The Explainer is a weekly feature on Red Kite Prayer. If you have a question related to the sport of cycling, doping or the legal issues faced by cyclists of all stripes, feel free to send it directly to The Explainer at Charles@Pelkey.com. PLEASE NOTE: Understand that reading the information contained here does not mean you have established an attorney-client relationship with attorney Charles Pelkey. Readers of this column should not act upon any information contained therein without first seeking the advice of qualified legal counsel licensed to practice in your jurisdiction.

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12 comments

  1. SusanJane

    What were the low points?
    – The Lance groupies who believe blindly regardless of the evidence. Holy moly did any of them even bother to read the testimonies? Most of all the sponsors who continue to pull out of cycling at all levels.

    Who are the heroes?
    – The young riders who are coming into the peloton who know the horrible costs of their elders and choose to ride clean. Tygart who fearlessly took on the code of silence and found ways to get testimonies. The journalists, riders and staff who stood up and said “I doped.” The fans and sponsors who continue to believe in cycling. RKP writers and participants who are unafraid to talk about cycling critically and personally.

    Who are the villains?
    – Sadly all of us for buying into the omertà. And more for the riders who continue to say “I didn’t dope” when the evidence says otherwise or “I never saw anyone dope” when the evidence says otherwise.

    Which was the greatest day of racing?
    – Christ Froome leaving Wiggins behind again and again on climbs during the Tour. I do believe it was not on purpose but I have a soft spot for the tireless domestiques who have that little extra.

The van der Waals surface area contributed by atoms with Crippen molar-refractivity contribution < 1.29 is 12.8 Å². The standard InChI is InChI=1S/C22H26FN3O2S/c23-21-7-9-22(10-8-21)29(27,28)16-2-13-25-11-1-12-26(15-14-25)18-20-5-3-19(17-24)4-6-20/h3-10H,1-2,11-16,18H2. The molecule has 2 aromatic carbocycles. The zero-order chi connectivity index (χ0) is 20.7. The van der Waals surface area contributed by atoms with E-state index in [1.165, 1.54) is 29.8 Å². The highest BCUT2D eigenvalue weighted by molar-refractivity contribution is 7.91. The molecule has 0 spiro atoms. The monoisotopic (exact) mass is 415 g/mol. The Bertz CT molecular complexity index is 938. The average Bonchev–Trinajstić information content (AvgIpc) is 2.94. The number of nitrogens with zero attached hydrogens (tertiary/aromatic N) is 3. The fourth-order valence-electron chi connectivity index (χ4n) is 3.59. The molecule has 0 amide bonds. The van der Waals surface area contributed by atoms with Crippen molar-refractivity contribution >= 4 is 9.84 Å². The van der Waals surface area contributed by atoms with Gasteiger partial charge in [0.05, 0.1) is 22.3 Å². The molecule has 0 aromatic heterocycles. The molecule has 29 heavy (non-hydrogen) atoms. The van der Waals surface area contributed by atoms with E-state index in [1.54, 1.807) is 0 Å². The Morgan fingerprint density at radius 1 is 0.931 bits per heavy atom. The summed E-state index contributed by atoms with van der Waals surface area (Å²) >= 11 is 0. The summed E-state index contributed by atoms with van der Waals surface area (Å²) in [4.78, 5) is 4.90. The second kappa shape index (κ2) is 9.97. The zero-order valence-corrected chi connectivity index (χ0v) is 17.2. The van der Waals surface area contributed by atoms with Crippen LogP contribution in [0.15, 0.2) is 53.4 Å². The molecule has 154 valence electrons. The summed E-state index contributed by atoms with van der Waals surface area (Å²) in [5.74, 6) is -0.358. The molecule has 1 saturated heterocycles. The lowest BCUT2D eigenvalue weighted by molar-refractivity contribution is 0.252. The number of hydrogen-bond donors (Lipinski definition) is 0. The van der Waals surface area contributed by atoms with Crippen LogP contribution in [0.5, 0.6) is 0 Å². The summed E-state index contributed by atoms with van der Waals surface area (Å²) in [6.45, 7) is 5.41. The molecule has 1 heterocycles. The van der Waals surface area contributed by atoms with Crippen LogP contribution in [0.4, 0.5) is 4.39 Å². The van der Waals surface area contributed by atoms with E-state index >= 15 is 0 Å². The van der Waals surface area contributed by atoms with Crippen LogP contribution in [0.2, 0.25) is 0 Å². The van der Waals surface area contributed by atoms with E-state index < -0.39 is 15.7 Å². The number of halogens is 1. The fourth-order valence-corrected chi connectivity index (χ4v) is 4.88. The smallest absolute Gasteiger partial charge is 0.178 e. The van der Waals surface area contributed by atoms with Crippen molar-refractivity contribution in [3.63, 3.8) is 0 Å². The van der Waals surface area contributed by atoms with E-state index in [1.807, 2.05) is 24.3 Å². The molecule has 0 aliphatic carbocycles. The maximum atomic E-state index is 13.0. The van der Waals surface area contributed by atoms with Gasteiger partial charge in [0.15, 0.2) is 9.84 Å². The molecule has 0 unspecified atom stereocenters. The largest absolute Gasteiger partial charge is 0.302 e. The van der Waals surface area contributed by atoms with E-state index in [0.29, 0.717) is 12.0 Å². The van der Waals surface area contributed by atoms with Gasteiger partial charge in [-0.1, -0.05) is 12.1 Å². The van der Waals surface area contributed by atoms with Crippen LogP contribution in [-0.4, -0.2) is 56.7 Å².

Which of the three was the best grand tour?
    -Velta! No question. The Giro was boring for most of the first part. The Tour was hardly a contest and for the first time since Lance doped his way to win after win I was bored. The Velta was exciting and hard fought — for many years the Velta was almost soft peddled and disregarded. This year was televised and super exciting all the way through!

    Which was the best one-day race of the year?
    – The classics as a group. I also enjoyed the Coors Classic… I mean the Tour of Colorado… I mean whatever it’s called… where Voit smoked the field as if it were a one day race against riders who somehow thought the race was not going to be a media outing.

  2. Skippy

    Found this Article by Les , as disturbing as the ” Donati Report “!

    ” Doping is just part of the problem ”
    By Les Earnest, Cyclops USA, 2012 December 8

    When i saw Les’s reference to Alpine Skiing , i couldn’t help thinking of Lindsay’s recent withdrawal from competition and some of the recent ” Four Game suspensions “!

    Would appear that the ” fix ” is not as apparent to the general public !

    Knew that Greg LeMond could not expect any assistance from the US Cycling Club so already suggested that Tracey Gaudry persue the UCI Presidency .

    Those voting in the UCI Elections , that vote for ” Status Quo ” , will be sending a signal , that they deserve investigation for a variety of unconscionable behaviours !

    Currently think , that the only successful assault on ” Fortress Aigle ” , will be by the Swiss Authorities as a result of the submissions offered them by Paul Kimmage & co !

    There is not the will for ANY substantial number of Cyclists to refuse to renew Licence registration for the period required for a result .

    Seems to me Charles , the sooner YOU start ” Change.org/petition/Ted-Stevens-Olympic-and-Amateur-Sports-Act-REPEAL-or-AMENDMENT ”

    The sooner US Cycling gets a FRESH Makeover !

    Will take a person of your calibre to do this , but count on me as ” first in the ” sign on queue “!

  3. Evan Shaw

    Well done. Brightest spot in USA cycling is Dieter Drake Tour of the Battenkill. Youth Cyling farm team. Brilliant organizer and promoter. Integrity honesty values guts.

    Rare !

  4. djconnel

    I don’t know about national solutions, but for a period Northern California / Nevada broke away from USA Cycling, forming its own local organization with its own rules. Rather than hoping for change from within, I think breaking away from broken organizations is more productive. Local organizations are in a better position to respond to the needs of local riders and for the majority of races and racers (excluding perhaps those who have international aspirations), are good for cycling.